One could not be unmoved when a group of young clerics from the local Catholic seminary sang a popular Israeli song in Hebrew, “Hevenu Shalom Aleikhem” (“We Brought Peace”), during a Catholic service in a small (and in January very sleepy) town in southeastern Poland. The Israeli ambassador to Poland, Zvi Rav Ner, could be seen singing along with a smile. And this was the second song sung in Hebrew by the young men; the first was a beautiful performance of Shema Yisrael.
What was even more remarkable was the fact that the service was taking place in the Sandomierz Cathedral, known in Poland and the West more for its notorious 18th-century painting depicting Jews killing Christian children than for its historical beauty and unique medieval frescoes. The service by the local bishop with other prominent church dignitaries, was the culmination of the Day of Judaism, observed each year by the Catholic Church in Poland with the aim of fostering a dialogue with Judaism and the Jewish community. Among the goals of the day, celebrated in Poland since 1997, is to “propagate exposition” of biblical texts, “which in the past may have been interpreted in an anti-Jewish and anti-Semitic way” in the spirit of the legacy of the Second Vatican Council and Nostra Aetate, “to explain to the faithful the tragedy of the Jewish extermination,” and “to present anti-Semitism as a sin.”
This year, the Day of Judaism was celebrated in Poland on January 16. Typically, it is celebrated on January 17, which this year fell on Friday and would have conflicted with the Sabbath, which in the winter in Poland begins very early. It capped a week of events, including exhibitions of Judaica in the local museum highlighting the devastation brought by the Shoah, and most importantly, events organized by students from local high schools, among them workshops about Jews in Polish and Sandomierz history, art and literature.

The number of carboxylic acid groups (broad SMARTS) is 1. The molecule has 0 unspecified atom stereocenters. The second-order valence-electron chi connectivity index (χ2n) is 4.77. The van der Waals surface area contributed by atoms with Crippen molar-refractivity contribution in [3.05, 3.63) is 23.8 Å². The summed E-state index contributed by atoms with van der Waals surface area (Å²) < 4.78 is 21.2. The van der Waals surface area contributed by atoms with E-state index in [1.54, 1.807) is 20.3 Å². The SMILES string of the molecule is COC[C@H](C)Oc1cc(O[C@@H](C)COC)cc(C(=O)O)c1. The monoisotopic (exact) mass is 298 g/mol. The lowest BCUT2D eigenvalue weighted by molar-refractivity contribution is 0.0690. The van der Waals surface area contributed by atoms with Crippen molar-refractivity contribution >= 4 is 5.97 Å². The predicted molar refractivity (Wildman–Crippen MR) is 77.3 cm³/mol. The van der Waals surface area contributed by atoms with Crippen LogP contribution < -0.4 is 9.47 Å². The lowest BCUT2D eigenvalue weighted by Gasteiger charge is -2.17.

Schools around Poland organize exhibits, plays and other events, competing for the title “The School of Dialogue,” a reward for their efforts to explore the Christian and Jewish shared past in Poland, and to learn about each others’ cultures. This year, one of the high schools in Sandomierz earned the title for their work on the history of the Jews in their town. The local students’ accomplishments demonstrated that the Day of Judaism was not just a staged event facilitated by high-profile officials of the Catholic Church and the Jewish community, but that it represented a wider effort to engage with the history and culture of the people who had shared the town’s and the country’s history for long centuries.
The week-long celebrations in Sandomierz and the high-profile Day of Judaism seemed to mark the end of longstanding hostility between Jews and the local Catholic Diocese and town, caused by the explicitly anti-Jewish painting from the 18th-century. As a result of the flare-up of controversy, since 2006 the painting had languished behind a plywood cover and fabric scrim.. But by the time participants arrived in Sandomierz for the 17th annual Day of Judaism, the painting was visible to visitors along with a new plaque, the fruit of long years of difficult negotiations between the Polish Council of Christians and Jews, the Committee for Dialogue with Judaism at the Conference of the Polish Bishops, and the Jewish community. The newly mounted plaque explicitly states that what the painting depicts is not “historically true” and “could never have happened because Jewish law prohibits the consumption of blood, and thus Jews could not and did not commit ritual murder. Because of such accusations [Jews] were often persecuted and murdered, as it happened also in Sandomierz. Since the thirteenth century popes prohibited the spread of such false accusations and sought to protect Jews from them.”
Seen in isolation, outside of its broader historical and artistic context, the nearly 300-year-old painting under the choir of the Sandomierz Cathedral had become a lieu de mémoire, a site of memory, which crystallized in one image the memory of Jewish-Christian relations in Poland. As French historian Pierre Nora argued, lieux de mémoire exist because the milieux de mémoire, which had been part of everyday life, disappeared.
Since the end of World War II, despite the efforts to revive the Jewish community, there has been no Jewish community that would have been an inseparable part Poland’s everyday reality the way it had been for centuries until 1939. Thus the memory about Jews and about that gone-forever past is located in the lieux de mémoire, such as Kazimierz, the Jewish part of Cracow, Poland, Auschwitz and other death camps, and also the Sandomierz painting. They all became powerful sites of memory.